Shanghai isn’t China – it is one booming city in a vast country. Yet Shanghai’s poll position in PISA* is often used to maintain that China’s entire education system is far superior to other countries’. The Government says we must beat China in the “global race” to the top but, as this report
makes clear, this misses the point.
Shanghai wasn’t after gold medals when it reformed its school system – it wanted to raise the standard of education pupils** received. And this education wasn’t just confined to facts or the three PISA subjects of reading, maths and science. Shanghai wanted to move away from memorization to creativity and problem-solving.
It’s important to realize that schooling isn’t separate from the culture in which it operates, the report says. And it would be wrong to scour its analysis for magic bullets. A country’s education system and its culture cannot be separated. Yet analysts have a tendency to cherry pick certain characteristics and hope transplanting these into another country will reproduce Shanghai’s high results.
So, looking at the whole system, what did the report reveal?
1The culture supports education. This is not, however, the stereotypical “Tiger” parenting – it is an expectation that children will work diligently.
2There is “profound respect for teachers”.
3Teachers are graduates and trained in an apprenticeship system. This aspect has been appropriated by Education Secretary Michael Gove to justify moving away from university-based teacher training. However, he missed the second important part of this training: it is continuous throughout a teachers’ career. Shanghai teachers only spend half of their time in school in the classroom – the rest of the time is spent on strategies to improve teacher performance.
The trade-off is larger class size.
4 Teachers are central in the process of improvement. They are trained in research methods: it is teachers, not administrators (or politicians, or the media), who lead curriculum development and decide teaching methodology.
5There is defined career progression leading to Master Teacher status. Teachers who wish to reach to top must spend some time in a disadvantaged school. Senior teachers are expected to undertake “action research projects”: investigating a particular topic and reporting back.
6Teachers are subject specialists not generalists even at elementary level.
7There is an emphasis on learning. Teaching is moving towards active engagement. This does not necessarily mean physical activity but entails mental activity. The pupil is effectively engaged in learning.
8The system studies educational theory from across the world. Again, compare this with Gove’s position: he derides educational experts as members of the Blob; university professors who oppose him are attacked as “Marxists”.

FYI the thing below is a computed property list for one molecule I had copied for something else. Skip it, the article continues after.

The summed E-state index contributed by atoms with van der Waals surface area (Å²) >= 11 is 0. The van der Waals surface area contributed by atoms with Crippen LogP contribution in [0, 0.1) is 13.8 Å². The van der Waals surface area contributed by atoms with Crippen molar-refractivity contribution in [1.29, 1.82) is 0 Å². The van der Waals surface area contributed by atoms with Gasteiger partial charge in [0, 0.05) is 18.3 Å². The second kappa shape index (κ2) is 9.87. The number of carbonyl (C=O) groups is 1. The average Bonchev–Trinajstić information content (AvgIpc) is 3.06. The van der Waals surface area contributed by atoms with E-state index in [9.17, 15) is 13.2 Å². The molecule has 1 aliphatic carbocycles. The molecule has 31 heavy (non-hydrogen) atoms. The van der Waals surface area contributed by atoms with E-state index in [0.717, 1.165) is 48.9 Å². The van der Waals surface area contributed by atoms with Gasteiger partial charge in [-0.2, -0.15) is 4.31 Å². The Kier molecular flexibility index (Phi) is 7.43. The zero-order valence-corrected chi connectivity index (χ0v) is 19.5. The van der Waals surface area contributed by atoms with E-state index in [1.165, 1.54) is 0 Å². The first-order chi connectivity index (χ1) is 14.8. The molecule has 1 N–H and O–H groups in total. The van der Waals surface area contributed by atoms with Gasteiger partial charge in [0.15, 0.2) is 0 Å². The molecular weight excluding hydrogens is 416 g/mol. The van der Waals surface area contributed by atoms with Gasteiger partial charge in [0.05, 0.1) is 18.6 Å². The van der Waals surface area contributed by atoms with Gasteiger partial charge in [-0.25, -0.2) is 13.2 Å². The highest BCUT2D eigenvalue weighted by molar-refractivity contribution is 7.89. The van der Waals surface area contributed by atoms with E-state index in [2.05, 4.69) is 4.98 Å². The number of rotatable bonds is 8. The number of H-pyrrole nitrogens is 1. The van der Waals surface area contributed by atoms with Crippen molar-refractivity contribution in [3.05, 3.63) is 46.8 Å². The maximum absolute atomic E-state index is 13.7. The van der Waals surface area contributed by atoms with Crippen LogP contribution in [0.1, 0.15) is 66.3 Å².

9Shanghai abolished end of primary school exams. Schools could then “focus on deeper learning rather than teaching to the exams.” But in England there’s an excessive focus on tests. Gove even wants 13 year-olds to take Common Entrance (because that’s what some private schools do).
10Schools are expected to collaborate particularly with high-performing schools working with (not taking over) weaker ones. Research teachers (see above) are expected to share results between schools and within districts.
11There is a common, localized curriculum which takes up between 60- 70% of the time. The rest is the “expanded curriculum” directed towards pupils’ strengths and a “research” component which expects pupils to undertake some kind of extended project. The curriculum is currently being refined to encourage more creativity and innovation.
12Equity is encouraged by diverting more funding to disadvantaged schools.
13There is a quota for pupils with good marks from low-performing schools to enter high-performing upper secondary schools, colleges and universities.
Shanghai didn’t take part in PISA to make a “statement” about where it stood globally, the report said. It took part so it could learn lessons about how to improve further. Compare this with Gove’s idea that local authorities, even schools, “benchmark” their performance against PISA.
But this narrow focus on results misses the point – if education means anything at all it means being engaged in deep learning encouraged by teachers who take part in continuous professional development designed to constantly improve their performance.
* Programme for International Student Assessment tests set every three years by the Organisation for Economic Cooperation and Development. They test reading, maths and science. In the last round of PISA tests, 65 countries took part.
**Not all children resident in Shanghai are educated there. This is changing but it’s important to remember that few children of migrant workers were included in PISA tests.
Note: this is a complementary piece to Questioning Shanghai’s PISA results